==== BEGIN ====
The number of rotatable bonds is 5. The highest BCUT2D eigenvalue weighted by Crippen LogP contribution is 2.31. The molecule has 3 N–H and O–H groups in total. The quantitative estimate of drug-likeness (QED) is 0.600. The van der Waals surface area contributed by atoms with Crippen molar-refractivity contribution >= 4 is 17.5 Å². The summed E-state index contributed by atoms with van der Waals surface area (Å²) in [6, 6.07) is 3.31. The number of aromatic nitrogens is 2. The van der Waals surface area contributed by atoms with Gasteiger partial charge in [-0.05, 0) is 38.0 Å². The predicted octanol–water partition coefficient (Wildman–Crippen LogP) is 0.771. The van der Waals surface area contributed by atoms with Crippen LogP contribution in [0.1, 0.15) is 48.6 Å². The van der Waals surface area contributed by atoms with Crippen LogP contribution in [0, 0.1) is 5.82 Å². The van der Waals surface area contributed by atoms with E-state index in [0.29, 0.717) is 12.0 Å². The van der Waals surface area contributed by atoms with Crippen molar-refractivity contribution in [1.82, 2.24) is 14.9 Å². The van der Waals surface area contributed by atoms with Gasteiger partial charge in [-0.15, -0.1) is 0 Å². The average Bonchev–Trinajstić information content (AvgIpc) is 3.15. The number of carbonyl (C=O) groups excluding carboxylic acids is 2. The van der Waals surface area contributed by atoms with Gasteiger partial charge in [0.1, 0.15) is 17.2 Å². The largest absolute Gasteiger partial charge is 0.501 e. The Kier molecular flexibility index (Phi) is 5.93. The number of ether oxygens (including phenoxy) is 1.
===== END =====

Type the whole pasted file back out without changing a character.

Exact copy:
The number of rotatable bonds is 5. The highest BCUT2D eigenvalue weighted by Crippen LogP contribution is 2.31. The molecule has 3 N–H and O–H groups in total. The quantitative estimate of drug-likeness (QED) is 0.600. The van der Waals surface area contributed by atoms with Crippen molar-refractivity contribution >= 4 is 17.5 Å². The summed E-state index contributed by atoms with van der Waals surface area (Å²) in [6, 6.07) is 3.31. The number of aromatic nitrogens is 2. The van der Waals surface area contributed by atoms with Gasteiger partial charge in [-0.05, 0) is 38.0 Å². The predicted octanol–water partition coefficient (Wildman–Crippen LogP) is 0.771. The van der Waals surface area contributed by atoms with Crippen LogP contribution in [0.1, 0.15) is 48.6 Å². The van der Waals surface area contributed by atoms with Crippen LogP contribution in [0, 0.1) is 5.82 Å². The van der Waals surface area contributed by atoms with E-state index in [0.29, 0.717) is 12.0 Å². The van der Waals surface area contributed by atoms with Crippen molar-refractivity contribution in [1.82, 2.24) is 14.9 Å². The van der Waals surface area contributed by atoms with Gasteiger partial charge in [-0.15, -0.1) is 0 Å². The average Bonchev–Trinajstić information content (AvgIpc) is 3.15. The number of carbonyl (C=O) groups excluding carboxylic acids is 2. The van der Waals surface area contributed by atoms with Gasteiger partial charge in [0.1, 0.15) is 17.2 Å². The largest absolute Gasteiger partial charge is 0.501 e. The Kier molecular flexibility index (Phi) is 5.93. The number of ether oxygens (including phenoxy) is 1.